A “People Say” account on X is still visible, but it has only 51 followers and hasn’t posted in almost a year. Its counterpart on Telegram, which has become a home for some Americans on the far right, is still actively posting divisive content and has almost 5,000 subscribers. 

A perfect storm

Moscow and its proxies have long sought to exploit divisions in American society. But experts and former U.S. officials said Trump’s false claims that the 2020 election was stolen, the country’s deepening political polarization and sharp cuts in disinformation and election integrity teams at X and other platforms provide fertile ground to spread confusion, division and chaos. 

“In many ways it’s a perfect storm of opportunity for them,” said Paul Kolbe, who worked for 25 years in the CIA’s Directorate of Operations and is now a fellow at Harvard’s Belfer Center for Science and International Affairs. “I think, for a lot of reasons, we will see the same approach, but amplified and, I think, with some of the constraints that you might have seen taken off.”

In the 2022 midterm elections, Russia primarily targeted the Democratic Party to weaken U.S. support for Ukraine, as it most likely blames Biden for forging a unified Western alliance backing Kyiv, according to a recently released U.S. intelligence assessment.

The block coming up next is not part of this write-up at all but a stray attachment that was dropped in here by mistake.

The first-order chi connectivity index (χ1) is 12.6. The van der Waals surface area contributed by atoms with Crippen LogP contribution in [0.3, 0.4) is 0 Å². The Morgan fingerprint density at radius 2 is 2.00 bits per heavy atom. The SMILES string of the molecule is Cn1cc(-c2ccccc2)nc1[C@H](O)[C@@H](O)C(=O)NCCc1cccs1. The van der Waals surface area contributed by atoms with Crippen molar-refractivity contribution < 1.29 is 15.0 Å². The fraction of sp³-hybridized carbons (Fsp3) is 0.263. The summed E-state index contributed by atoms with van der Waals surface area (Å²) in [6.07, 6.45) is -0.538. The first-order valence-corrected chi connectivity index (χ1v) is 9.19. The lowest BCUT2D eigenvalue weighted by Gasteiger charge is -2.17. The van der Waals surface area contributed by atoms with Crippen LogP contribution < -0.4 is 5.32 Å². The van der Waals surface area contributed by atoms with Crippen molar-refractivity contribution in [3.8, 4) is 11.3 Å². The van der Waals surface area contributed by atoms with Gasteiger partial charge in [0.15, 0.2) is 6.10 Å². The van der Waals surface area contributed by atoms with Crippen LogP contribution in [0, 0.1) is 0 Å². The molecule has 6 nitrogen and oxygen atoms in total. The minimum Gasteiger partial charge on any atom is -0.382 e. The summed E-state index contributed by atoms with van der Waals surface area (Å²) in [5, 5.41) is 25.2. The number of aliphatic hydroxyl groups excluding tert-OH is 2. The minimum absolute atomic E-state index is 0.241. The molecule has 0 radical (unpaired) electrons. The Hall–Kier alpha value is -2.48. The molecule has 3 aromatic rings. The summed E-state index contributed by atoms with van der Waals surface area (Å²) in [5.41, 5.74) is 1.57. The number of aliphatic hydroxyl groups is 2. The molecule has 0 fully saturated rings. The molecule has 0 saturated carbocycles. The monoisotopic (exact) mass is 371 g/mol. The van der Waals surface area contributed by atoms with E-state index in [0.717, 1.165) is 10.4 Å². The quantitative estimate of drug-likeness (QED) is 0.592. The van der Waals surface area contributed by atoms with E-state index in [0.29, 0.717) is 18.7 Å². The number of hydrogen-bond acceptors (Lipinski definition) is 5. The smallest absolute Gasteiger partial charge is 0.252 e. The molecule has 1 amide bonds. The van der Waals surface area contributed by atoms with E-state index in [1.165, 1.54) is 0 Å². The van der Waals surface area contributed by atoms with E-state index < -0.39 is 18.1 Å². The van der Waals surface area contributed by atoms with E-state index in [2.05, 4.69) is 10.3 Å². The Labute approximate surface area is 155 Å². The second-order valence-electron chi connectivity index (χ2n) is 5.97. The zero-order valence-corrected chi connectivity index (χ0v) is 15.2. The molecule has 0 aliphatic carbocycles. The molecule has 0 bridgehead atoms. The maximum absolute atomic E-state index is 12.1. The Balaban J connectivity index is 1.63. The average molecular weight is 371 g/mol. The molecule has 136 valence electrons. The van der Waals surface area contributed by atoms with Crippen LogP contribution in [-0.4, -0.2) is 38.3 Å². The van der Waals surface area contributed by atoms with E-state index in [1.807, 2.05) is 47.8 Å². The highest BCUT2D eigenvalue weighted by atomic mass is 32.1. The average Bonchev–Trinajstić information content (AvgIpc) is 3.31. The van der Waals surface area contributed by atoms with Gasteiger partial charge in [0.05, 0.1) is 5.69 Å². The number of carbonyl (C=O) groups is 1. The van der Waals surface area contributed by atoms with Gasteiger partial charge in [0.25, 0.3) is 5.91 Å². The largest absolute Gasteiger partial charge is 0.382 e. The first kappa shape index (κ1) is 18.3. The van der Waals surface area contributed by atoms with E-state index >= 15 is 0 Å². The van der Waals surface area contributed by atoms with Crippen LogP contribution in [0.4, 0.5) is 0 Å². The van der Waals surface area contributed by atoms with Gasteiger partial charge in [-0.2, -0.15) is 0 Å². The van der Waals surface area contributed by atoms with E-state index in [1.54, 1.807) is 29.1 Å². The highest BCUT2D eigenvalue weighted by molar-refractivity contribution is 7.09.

In what appears to be an effort to deepen divisions, Russia has amplified the political dispute between the Biden administration and Texas Gov. Greg Abbott over security at the Texas border over the past month. Russian politicians, bloggers, state media and bots have promoted the idea that America is headed to a new “civil war.”

It was a quintessential move by a Russian regime with a long tradition of trying to manipulate existing political rifts, like immigration, to its advantage, experts said.

But there’s so far no sign that Russia’s disinformation operation in Texas has had any significant impact, said Emerson Brooking, a senior fellow at the Digital Forensic Research Lab at the Atlantic Council.

“So far, Russian operations targeting the U.S. have been opportunistic. They see whatever narrative is rising to the top, and they try to push it,” Brooking said. “Disinformation isn’t created in a vacuum. The more polarized a country is, the easier it is for foreign actors to infiltrate and hijack its political processes.”

The artificial intelligence threat

The bigger Russian threat to the 2024 election, Brooking and other experts said, could prove to be artificial intelligence-created fake audio.

An orchestrated deepfake or leak may not unfold on the national stage; instead, it could target a particularly crucial swing state or district, experts said. It might aim to discourage some voters from going to the polls or sow distrust about the accuracy of ballot counting.